Ezekiel 36:36

Lloyd Aéreo Boliviano (LAB) is one of the world’s oldest surviving airlines.

Lloyd Aéreo Boliviano (LAB) is one of the world’s oldest surviving airlines. Founded in 1925, it took its name from Lloyd’s of London for its image of safety and security. The airline later earned its place in Bolivian history by playing an important role in the Chaco War of 1932, when its aircraft carried the wounded to safety and transported supplies to soldiers on the front line.

In 1994, LAB was privatised and sold off to a failing Brazilian airline. The company has suffered at the hands of successive administrations ever since, becoming gradually dismantled over the years. In 2007, the Bolivian government ordered it to shut down on charges of unpaid taxes and social benefit contributions, leaving over 2000 of its workers out of jobs.

While all commercial flight operations have been suspended, the airline miraculously survived to the present day. LAB has become a workers’ cooperative which provides a range of aviation services, as well as operating an aircraft on behalf of another local airline. 196 employees continue to work for the struggling company, yet their salaries have been halved, and have even gone unpaid for two whole years following LAB’s collapse. Most of those who remain have continued to work for the company out of loyalty and faith. Their morale is occasionally boosted by small victories, such as their recent crowning as champions in the airport football tournament.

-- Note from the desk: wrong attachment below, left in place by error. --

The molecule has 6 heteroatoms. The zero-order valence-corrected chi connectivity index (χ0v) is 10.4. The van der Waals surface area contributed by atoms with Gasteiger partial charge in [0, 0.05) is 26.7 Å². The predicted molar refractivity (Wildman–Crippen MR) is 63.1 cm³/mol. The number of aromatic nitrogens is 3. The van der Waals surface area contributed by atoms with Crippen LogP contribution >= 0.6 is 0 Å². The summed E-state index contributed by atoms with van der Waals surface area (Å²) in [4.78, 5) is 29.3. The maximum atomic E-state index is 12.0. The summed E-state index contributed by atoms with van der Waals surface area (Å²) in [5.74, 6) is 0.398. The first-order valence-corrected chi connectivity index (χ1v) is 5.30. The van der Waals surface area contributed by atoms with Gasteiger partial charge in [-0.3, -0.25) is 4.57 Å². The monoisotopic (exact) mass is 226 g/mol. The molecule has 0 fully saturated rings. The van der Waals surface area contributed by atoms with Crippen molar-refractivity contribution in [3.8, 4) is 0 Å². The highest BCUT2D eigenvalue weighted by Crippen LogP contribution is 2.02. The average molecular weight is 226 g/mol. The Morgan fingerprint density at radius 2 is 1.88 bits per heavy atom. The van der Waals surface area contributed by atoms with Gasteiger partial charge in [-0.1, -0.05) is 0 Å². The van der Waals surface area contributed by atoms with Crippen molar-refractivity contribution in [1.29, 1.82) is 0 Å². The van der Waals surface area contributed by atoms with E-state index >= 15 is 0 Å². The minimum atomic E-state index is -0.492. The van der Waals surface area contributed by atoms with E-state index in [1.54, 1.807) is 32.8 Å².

Once an icon of modernity and progress, there’s something decidedly anachronistic about walking through their headquarters. Stray dogs rest in the security booth at the front entrance. Workers, too, can be found taking midday naps in the engine room. Metallic stairs, which in the past were used for boarding modern aircraft, now lead up to nowhere. A Boeing 767 flight simulator worth $2.5MM has been sitting unopened in a gigantic crate for the past six years.

Successive self-proclaimed saviours have appeared at their doorstep offering multimillion-dollar investments and ingenious rescue packages, yet the workforce has grown disillusioned at their promises, which have invariably failed to materialise. Headed by an unlikely CEO, the current administration believes it has a master plan to bring the Bolivian phoenix back from its ashes, and take off once again in the following weeks.

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